Boosting IT employee engagement

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In the aftermath of the government shutdown and amid continued uncertainty about the next budget impasse, employee engagement in the federal government is under pressure. IT managers have an opportunity in the current environment to take concrete steps to re-engage their staffs and make significant improvements in employee retention and productivity.

CEB defines engagement as the amount of commitment, effort and intention to stay that employees exhibit based on their past experiences, present events and future expectations. Our research has identified four key engagement strategies that have the greatest impact in the current federal workplace. They can result in as much as a 30 percent improvement in employees' willingness to go above and beyond their current responsibilities and a 36 percent improvement in their intention to stay with the organization.

The strategies are:

1. Reconnect employees to the organization's mission. Employees who have a clear understanding of their connection to mission success increase their discretionary effort by more than 30 percent. This level of engagement requires an open dialogue around three major concepts: who we are as an agency, why the agency exists and, most important, how a particular individual contributes to the agency's mission.



Employees who feel empowered have engagement levels more than 20 percent higher than those who are less empowered.

2. Navigate role complexities. In a global survey of more than 23,000 employees, more than two-thirds reported that their jobs are more complex than ever. More than 60 percent reported an increase in collaboration and coordination with peers. Given this increasing complexity, IT managers need to guide their teams in adapting to rapid changes. Attempts to protect employees from complexity often backfire and can come across as micro-management. Instead, our research indicates that managers should focus on fostering key relationships, clarifying roles, and providing advice and context. Those types of activities are six to eight times more effective than attempting to over-simplify complex realities or filter information.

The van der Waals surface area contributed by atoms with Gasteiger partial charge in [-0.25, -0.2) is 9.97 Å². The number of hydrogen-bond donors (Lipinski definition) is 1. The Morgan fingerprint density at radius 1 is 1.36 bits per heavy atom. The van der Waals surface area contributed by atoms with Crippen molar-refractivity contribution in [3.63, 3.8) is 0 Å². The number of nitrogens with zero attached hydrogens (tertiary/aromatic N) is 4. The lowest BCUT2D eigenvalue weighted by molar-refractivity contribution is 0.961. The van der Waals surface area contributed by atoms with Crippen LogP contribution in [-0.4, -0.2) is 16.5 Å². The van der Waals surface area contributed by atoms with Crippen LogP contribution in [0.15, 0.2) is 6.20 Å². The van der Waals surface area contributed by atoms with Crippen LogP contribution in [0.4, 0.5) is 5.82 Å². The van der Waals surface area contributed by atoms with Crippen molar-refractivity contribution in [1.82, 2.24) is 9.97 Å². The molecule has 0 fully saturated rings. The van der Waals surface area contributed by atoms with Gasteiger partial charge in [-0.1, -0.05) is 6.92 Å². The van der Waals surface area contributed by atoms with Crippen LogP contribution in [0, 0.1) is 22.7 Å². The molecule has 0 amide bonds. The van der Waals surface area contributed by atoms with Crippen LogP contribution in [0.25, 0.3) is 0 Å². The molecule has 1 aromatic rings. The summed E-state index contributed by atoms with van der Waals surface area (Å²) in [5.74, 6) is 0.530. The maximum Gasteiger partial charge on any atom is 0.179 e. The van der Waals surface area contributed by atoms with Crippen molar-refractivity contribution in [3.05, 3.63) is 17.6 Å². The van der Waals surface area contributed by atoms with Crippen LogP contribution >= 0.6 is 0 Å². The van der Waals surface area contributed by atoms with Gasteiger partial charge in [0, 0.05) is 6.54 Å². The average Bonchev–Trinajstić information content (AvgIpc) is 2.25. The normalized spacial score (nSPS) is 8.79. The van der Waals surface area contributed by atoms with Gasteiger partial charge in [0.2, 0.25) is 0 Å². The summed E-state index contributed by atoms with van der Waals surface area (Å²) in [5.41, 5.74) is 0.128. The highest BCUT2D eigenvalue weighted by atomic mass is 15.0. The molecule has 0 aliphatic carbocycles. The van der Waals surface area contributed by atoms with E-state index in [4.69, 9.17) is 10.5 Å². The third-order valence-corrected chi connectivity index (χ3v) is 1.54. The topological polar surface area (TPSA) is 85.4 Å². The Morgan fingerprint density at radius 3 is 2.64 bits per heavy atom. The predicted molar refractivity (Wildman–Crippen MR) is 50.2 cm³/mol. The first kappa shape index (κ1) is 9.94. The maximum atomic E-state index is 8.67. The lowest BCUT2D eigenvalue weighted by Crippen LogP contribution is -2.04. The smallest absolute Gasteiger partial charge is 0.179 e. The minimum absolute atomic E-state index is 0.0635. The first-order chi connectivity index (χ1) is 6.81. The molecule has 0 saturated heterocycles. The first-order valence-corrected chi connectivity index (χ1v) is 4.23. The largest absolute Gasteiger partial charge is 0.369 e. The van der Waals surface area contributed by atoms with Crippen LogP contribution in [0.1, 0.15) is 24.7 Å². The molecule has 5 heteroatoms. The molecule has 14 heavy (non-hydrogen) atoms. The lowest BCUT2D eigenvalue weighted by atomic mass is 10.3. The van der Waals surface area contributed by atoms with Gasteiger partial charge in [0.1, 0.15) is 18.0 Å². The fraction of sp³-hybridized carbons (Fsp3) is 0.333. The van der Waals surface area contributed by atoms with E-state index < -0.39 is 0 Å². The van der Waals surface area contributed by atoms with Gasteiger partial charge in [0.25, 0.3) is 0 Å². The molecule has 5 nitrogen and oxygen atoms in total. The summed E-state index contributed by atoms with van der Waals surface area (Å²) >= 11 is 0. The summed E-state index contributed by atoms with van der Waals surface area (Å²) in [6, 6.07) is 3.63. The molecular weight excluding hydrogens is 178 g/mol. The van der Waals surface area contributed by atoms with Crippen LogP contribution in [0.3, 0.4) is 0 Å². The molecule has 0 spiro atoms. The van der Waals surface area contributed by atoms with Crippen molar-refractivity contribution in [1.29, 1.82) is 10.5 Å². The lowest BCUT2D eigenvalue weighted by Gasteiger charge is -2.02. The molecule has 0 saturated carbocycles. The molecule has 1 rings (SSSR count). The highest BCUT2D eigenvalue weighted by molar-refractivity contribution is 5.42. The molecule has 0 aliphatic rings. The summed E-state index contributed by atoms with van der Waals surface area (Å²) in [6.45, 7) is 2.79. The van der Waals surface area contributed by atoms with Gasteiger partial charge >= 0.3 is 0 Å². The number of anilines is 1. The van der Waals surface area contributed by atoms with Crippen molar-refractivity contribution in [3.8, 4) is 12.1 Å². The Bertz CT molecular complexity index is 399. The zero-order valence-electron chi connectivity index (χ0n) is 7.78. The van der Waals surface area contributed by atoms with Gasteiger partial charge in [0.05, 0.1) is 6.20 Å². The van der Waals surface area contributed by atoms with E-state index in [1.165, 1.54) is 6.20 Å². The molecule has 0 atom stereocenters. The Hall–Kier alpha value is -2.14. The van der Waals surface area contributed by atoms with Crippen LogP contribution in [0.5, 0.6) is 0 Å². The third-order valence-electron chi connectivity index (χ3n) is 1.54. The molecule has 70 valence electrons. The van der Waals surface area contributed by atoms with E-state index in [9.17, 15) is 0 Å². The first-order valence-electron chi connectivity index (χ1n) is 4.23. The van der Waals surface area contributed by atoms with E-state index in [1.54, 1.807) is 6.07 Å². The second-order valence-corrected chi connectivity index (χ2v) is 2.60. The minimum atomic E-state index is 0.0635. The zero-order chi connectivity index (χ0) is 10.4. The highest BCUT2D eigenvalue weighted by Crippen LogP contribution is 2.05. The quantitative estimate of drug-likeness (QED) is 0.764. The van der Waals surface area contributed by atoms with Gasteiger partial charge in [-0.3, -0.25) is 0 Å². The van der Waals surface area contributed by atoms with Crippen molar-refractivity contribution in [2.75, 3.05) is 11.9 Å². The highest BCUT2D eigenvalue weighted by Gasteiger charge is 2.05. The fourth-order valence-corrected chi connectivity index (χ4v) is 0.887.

3. Empower workforce contributions. Employees who feel empowered have engagement levels more than 20 percent higher than those who are less empowered. Empowerment is not about expanding authority in decision-making but instead should focus on enabling employees to make greater organizational contributions within the scope of their authority. Approaches that empower employees, such as supporting risk taking and encouraging broader communications, result in engagement levels that are about 10 percent higher than average.

4. Focus employees on the future. We conducted a survey of more than 10,000 employees worldwide and discovered that past events, present experiences and future expectations all shape an employee's engagement. Most organizations focus on building positive present experiences and recovering from past events and often overlook future expectations. Managers can build higher employee engagement by having an honest dialogue about employees' desired capabilities, career interests and potential networks. In fact, organizations where employees have high levels of engagement can see a 17 percent increase in an employee's willingness to accept a new role in the organization and a 38 percent increase in the willingness to accept additional responsibility.

The government shutdown and the impending budget battles of 2014 are not the first, nor will they be the last, organizational upheavals that the federal IT workforce will face. Although many external forces are beyond their control, managers have the ability to address all four of the proven drivers of engagement. Even better, those strategies do not focus on changing existing compensation structures or performance models but instead stress the importance of effective communication and a connection to mission.


About the Authors

Kris van Riper is a managing director at CEB.

Sig Libowitz is a director at CEB.

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Reader comments

Wed, Dec 18, 2013

All of that contradicts the basic tenet of Management 101: BS the grunts as long as possible.

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